From the upcoming MeOros Kedushas Levi
The Passing of the Berditchever
When Rav Yitzchak of Neschiz married the Berditchever's granddaughter, the Berditchever said that under no circumstances could he promise to support the young couple for more than four years. This was quite a surprise to all, since it was customary to support a young couple for longer. It was only when the four-year period was over that everything became clear. At that time, Rav Levi Yitzchak of Berditchev passed away.1
Not long before the Berditchever's passing, a wealthy Jew living in Berditchev was involved in a dispute with Rav Levi Yitzchak. This wealthy man had invited the Rav Yechiel Michel of Rachov (another tradition says that he was from Morchov) to serve as a rav in Berditchev. When the Rachover arrived, the townspeople were certain he and Rav Levi Yitzchak, who currently served as rav in official capacity, would clash in a difference of opinion.
It seemed that things might come to a head at a bris to which both rabbis had been invited. Since the Berditchever had decreed that all circumcisions were to be conducted in the shul to honor Eliyahu HaNavi, they brought the baby there for the bris. The shamash misunderstood his instructions and instead of inviting just one of the rabbis to the bris, he invited both of them, the Rachover and the Berditchever, to the Bris.
Both rabbis lived close to the shul, one to the right of the building and one to the left, and both set out for the bris at about the same time and ended up arriving simultaneously in front of the shul. This was their first meeting face to face in Berditchev, and each stood at the doorway, waiting to allow the other to enter first. They stood there in silence for some time until finally one of the guests came out and said, "Let the Berditchever go in first since he was the rabbi here before," and so the Berdicthever entered the shul first.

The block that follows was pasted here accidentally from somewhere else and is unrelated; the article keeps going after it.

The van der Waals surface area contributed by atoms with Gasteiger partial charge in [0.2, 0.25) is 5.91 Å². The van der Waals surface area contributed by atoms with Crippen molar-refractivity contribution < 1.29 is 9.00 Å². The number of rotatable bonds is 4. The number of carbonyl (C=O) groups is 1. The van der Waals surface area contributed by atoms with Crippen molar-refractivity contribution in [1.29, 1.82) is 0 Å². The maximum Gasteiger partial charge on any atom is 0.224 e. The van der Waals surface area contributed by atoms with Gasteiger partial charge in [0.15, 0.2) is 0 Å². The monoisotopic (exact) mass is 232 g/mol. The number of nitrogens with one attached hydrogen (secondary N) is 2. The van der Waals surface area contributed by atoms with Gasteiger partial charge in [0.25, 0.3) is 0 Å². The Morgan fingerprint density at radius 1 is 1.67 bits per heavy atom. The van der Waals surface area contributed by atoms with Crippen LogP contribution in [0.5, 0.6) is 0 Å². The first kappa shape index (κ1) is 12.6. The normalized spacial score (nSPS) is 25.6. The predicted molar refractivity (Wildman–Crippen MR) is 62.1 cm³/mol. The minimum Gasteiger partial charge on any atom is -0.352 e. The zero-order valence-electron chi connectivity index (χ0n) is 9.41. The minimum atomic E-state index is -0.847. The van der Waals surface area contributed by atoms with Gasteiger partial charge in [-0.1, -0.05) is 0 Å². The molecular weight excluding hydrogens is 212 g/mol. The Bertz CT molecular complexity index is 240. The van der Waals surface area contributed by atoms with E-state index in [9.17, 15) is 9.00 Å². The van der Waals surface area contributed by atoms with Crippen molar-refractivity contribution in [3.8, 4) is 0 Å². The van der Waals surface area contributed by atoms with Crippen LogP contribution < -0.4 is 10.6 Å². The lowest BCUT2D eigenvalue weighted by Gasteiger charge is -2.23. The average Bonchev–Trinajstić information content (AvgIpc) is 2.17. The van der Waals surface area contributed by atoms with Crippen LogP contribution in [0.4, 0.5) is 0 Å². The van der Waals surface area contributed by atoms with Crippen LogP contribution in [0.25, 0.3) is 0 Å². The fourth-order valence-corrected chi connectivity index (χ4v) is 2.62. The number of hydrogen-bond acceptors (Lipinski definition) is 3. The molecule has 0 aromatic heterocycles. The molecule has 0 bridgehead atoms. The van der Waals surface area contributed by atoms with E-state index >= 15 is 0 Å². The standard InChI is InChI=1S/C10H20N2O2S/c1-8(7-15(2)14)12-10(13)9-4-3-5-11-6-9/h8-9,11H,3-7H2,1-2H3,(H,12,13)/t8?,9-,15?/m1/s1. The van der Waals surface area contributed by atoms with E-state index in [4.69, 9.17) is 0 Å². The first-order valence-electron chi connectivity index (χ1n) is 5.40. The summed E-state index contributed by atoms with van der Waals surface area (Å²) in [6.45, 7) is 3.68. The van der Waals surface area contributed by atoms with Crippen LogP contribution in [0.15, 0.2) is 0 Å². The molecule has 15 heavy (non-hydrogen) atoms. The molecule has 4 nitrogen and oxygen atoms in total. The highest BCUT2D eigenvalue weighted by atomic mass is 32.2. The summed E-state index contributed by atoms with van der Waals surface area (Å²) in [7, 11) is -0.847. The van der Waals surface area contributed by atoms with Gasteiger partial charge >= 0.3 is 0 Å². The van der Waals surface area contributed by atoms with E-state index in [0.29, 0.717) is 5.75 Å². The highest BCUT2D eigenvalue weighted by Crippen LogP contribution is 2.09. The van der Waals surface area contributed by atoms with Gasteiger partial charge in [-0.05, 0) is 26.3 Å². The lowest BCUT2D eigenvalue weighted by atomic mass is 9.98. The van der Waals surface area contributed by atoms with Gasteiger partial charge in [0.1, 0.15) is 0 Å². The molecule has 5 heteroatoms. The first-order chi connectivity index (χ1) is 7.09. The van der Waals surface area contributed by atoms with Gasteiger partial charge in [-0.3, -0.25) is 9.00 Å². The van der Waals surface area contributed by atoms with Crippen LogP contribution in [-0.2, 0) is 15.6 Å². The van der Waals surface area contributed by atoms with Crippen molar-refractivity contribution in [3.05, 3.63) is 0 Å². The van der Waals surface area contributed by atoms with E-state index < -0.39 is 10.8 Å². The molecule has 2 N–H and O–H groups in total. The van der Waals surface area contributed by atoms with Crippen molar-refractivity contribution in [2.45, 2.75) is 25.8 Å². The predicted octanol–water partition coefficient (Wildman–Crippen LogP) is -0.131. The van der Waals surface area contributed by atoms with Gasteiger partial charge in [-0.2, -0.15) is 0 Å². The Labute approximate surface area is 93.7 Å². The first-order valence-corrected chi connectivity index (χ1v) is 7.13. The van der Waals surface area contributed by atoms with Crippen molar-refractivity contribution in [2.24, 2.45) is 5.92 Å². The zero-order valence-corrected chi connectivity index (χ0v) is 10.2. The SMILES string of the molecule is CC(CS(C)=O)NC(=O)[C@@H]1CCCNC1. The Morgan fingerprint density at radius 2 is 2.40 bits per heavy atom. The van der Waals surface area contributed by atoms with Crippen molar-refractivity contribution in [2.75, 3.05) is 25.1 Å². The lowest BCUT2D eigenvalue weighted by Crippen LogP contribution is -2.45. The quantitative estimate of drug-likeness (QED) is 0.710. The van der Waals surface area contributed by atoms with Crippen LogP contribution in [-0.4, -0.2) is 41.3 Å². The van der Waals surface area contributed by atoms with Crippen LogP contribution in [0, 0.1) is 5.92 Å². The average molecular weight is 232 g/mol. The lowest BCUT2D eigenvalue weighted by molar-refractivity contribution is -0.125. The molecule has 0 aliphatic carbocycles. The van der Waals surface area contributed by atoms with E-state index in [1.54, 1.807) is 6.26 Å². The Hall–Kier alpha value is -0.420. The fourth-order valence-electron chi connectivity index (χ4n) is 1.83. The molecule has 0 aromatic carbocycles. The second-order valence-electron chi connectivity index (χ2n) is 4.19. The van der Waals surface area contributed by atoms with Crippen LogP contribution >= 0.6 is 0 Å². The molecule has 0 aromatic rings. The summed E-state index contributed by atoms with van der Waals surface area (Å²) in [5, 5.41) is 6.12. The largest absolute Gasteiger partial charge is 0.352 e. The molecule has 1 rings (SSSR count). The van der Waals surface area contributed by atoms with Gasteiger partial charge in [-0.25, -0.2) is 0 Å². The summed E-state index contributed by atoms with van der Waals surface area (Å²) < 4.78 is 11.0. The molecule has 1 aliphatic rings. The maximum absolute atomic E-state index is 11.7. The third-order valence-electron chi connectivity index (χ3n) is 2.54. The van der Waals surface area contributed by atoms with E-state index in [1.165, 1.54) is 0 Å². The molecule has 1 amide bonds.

After the bris, the two rabbis parted ways, but it was clear from this incident that the Berditchever respected the Rachover as a great individual. Theirs was a relationship where reproof was out in the open while their precious friendship was kept hidden from the public eye. Nonetheless, the local populace knew of their affection for each other.
When the Berditchever grew ill and bedridden, the Rachover also took ill. The Berditchever passed away that night, and the funeral was scheduled for the next day. That morning the Rachover called over his son Rav Asher and chastised him for concealing the news that the Berditchever had passed away. "Why didn't anyone tell me that the rav has passed away?" he said. "In any case, I knew it in my own way."
They admitted to him that indeed the Berditchever had left this world. The Rachover asked his son to tell Rav Yisrael of Pikov, the Berditchever's son, that when they carried the bier the funeral procession should pass by his home since he had urgent matters to tell the Berditchever. His son promised, and when the funeral procession passed by, he descended from his sickbed and approached the Berditchever's bier. He whispered into Rav Levi Yitzchak ear, speaking at length. None of what he said was audible to anyone except for the last words he spoke, a quote from a verse: "Count for yourself seven weeks" (Devarim 16:9). Seven weeks to the day that the Berditchever passed away the Rachover rav left this world as well.3
There is a tradition from the Maggid of Petriva and Rav Yisrael of Vizhnitz that Rav Levi Yitzchak passed away right after Sukkos. They related that the Berditchever grew weak after Yom Kippur, and his condition was life-threatening. He prayed that he might live a little longer so that he would merit to fulfill the mitzvah of waving the four species, which he yearned and waited for all year long. His prayers were answered and he lived until Isru Chag (the day after Sukkos). He passed away on the night of the twenty-fifth of Tishrei.4
When news spread of his passing, one of the chassidim of Rav Baruch of Mezibuzh rushed to tell his Rebbe the news of the Berditchever's passing. Rav Baruch was known to criticize Rav Levi Yitzchak's ways, and the chassid thought he was bringing "good" news. Instead, Rav Baruch practically fainted and began to cry and wail in distress.
He admonished the harbinger of such terrible news. "Don't think that when I spoke against Rav Levi Yitzchak I did so in order to diminish his stature or blemish his honor! Rav Levi Yitzchak rose to the loftiest levels, to the highest spiritual realms above that of even the ministering angels, and I was afraid they would harm him in their jealousy. Therefore I used trickery and guile to hide my intentions and pretended to belittle and mock his holy ways to silence their jealous accusations."5